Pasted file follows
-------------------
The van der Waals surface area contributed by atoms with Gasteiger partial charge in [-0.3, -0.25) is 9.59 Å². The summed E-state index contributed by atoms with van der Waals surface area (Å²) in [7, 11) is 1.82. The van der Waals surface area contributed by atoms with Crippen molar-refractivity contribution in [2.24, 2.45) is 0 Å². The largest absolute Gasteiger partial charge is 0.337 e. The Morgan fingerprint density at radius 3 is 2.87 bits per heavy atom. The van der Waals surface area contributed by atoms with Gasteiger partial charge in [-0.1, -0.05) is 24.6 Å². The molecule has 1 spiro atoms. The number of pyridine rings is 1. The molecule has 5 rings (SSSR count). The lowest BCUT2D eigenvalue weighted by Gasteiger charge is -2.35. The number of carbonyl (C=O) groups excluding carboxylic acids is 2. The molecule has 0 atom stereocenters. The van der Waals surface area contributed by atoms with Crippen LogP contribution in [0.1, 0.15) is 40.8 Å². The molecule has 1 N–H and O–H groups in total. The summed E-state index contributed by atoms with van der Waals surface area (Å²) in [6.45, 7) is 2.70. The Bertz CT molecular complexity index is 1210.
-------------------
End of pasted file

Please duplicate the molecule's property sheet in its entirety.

The van der Waals surface area contributed by atoms with Gasteiger partial charge in [-0.3, -0.25) is 9.59 Å². The summed E-state index contributed by atoms with van der Waals surface area (Å²) in [7, 11) is 1.82. The van der Waals surface area contributed by atoms with Crippen molar-refractivity contribution in [2.24, 2.45) is 0 Å². The largest absolute Gasteiger partial charge is 0.337 e. The Morgan fingerprint density at radius 3 is 2.87 bits per heavy atom. The van der Waals surface area contributed by atoms with Gasteiger partial charge in [-0.1, -0.05) is 24.6 Å². The molecule has 1 spiro atoms. The number of pyridine rings is 1. The molecule has 5 rings (SSSR count). The lowest BCUT2D eigenvalue weighted by Gasteiger charge is -2.35. The number of carbonyl (C=O) groups excluding carboxylic acids is 2. The molecule has 0 atom stereocenters. The van der Waals surface area contributed by atoms with Crippen LogP contribution in [0.1, 0.15) is 40.8 Å². The molecule has 1 N–H and O–H groups in total. The summed E-state index contributed by atoms with van der Waals surface area (Å²) in [6.45, 7) is 2.70. The Bertz CT molecular complexity index is 1210.